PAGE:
With 2018 squarely in the rearview mirror, many might be reviewing things they wish they’d accomplished in the last year.
San Benito magazine has rounded up five of the best activities in and around San Benito County that are sure to please the adventurous wanderer. From hiking and history to spas and stargazing, there’s something for everyone’s bucket list.
Cal State Gem Mine
Adopted as the state gem in 1985, benitoite is among the rarest in the world. The gemstone was first found in San Benito County in 1907 while James Couch was prospecting in the New Idria Mercury mining district.
Although the New Idria Mine is closed today, the Cal State Gem Mine located just miles south of the San Benito County line in Coalinga still offers the public a chance to get their hands in this rare gem.
According to a 2015 Forbes article, benitoite is one of the top 12 most expensive gemstones in the world.
Cal State Gem Mine co-owner John Shriner says the stone fetches $8,000 per carat for a flawless round.
Shriner and his staff collect material from the local mine and invite people to participate in a real prospecting experience.
“We actually aren’t doing tours to the mine itself,” he says. “We pull material and we take it to an offsite location. We don’t look through it before we put it out there and we don’t salt the piles. We wanted it to be an actual experience.”
The mine is accepts groups of up to 15 and is open by reservation only. Panning outings begin at 9am and continue until 3pm.
Shriner says they show prospectors what to expect.
“We will show you what to look for, the indicators and stuff to get your on your feet, and then we give you a quart-size bag and anything you can fit into that bag you can keep,” he says. “There is not guarantee of finding benitoite, though the majority of people do.”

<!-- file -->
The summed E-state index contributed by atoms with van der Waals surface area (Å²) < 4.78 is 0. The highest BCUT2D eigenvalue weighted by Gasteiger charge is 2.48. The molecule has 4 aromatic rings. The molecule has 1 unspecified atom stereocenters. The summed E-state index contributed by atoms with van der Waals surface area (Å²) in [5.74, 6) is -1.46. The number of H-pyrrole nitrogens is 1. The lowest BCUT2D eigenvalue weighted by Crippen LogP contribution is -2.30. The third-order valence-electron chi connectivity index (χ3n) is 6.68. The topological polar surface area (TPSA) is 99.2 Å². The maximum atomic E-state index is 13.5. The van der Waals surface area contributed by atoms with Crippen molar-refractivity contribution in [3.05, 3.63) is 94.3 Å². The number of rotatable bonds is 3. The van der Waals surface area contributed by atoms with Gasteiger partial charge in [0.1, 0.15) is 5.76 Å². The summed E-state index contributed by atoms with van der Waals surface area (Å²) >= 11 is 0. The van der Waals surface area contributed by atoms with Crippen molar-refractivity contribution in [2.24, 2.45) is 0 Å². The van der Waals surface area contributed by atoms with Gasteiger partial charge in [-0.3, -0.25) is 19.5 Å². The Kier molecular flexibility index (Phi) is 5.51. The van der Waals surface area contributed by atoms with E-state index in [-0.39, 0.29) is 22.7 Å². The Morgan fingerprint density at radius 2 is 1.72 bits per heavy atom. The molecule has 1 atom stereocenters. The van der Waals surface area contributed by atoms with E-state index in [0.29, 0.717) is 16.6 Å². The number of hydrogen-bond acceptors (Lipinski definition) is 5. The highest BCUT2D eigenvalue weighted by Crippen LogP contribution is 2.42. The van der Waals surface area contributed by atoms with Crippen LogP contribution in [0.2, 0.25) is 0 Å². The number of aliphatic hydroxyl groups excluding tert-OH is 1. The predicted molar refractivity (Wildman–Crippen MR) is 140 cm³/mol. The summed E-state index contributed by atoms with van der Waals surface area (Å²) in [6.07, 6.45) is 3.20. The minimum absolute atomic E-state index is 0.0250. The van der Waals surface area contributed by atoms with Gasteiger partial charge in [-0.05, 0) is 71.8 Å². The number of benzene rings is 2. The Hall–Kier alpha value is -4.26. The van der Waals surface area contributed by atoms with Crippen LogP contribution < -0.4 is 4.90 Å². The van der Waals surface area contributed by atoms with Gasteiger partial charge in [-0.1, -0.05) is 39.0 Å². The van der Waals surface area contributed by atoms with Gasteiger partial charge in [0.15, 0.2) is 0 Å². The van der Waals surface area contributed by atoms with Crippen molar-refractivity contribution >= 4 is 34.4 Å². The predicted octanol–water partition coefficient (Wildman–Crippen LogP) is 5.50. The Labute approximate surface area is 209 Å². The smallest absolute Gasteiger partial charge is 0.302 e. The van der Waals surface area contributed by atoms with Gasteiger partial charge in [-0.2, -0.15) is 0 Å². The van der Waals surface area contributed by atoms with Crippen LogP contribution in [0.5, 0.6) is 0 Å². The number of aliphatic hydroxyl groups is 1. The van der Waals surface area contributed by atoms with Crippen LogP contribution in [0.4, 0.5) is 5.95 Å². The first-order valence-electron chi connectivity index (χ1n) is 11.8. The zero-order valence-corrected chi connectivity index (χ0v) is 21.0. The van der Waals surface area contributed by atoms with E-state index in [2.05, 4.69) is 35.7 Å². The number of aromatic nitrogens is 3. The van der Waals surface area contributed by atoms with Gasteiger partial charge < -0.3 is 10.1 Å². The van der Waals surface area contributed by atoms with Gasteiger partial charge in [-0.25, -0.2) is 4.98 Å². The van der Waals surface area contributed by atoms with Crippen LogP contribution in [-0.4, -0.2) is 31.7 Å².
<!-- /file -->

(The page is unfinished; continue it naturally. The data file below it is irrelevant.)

Shriner says the largest piece to come out of the mine in recent years was about 50 carats.
“That went home with the customer because it fit into the bag,” he says. “Fifty carats is probably only the size of half of your thumb.”
The fun of the hunt is the most exciting for guests says Shriner.
“Getting out and getting your hands dirty spending time with family,” he adds.
Cal State Gem Mine is located at 48242 Los Gatos Creek Rd, Coalinga, CA. For information and to make reservations visit: calstategemmine.com or call 559.287.4096.
Fremont Peak Observatory
Opened in 1986, the Fremont Peak Observatory is located 11 miles south of San Juan Bautista in Fremont Peak State Park and offers scheduled viewings and educational programs.
Operated by the 100-member, all-volunteer Fremont Peak Observatory Association, the observatory has been a favorite stargazing destination for more than 30 years.
Perfect for amateur astronomers, the association offers evening multimedia presentations and permits guests to gaze at the night’s sky through a 30-inch Challenger Telescope.
According to state park history, more than 50 Ohlone villages were located in the area before their lives were interrupted by Spanish missionaries and soldiers. Named after army captain John. C. Fremont, the peak was first established as a fort in 1846, when the area was still part of Mexico.
Due to negligible conduct in war, Fremont was “arrested, court-martialed and found guilty of mutiny, disobedience.”
The charge of mutiny was later dropped, and Fremont went on to become a U.S. senator.
The 159-acre park off State Highway 156 offers day and overnight use including hiking, biking as well as tent and TV camping activities.
For information and directions to Fremont Peak observatory, including its 2019 evening program schedule and weather notices, visit fpoa.net.
Mercey Hot Springs
Located along a former stagecoach route in Firebaugh, just east of San Benito County, Mercey Hot Springs is a tranquil getaway for those who appreciate the soak.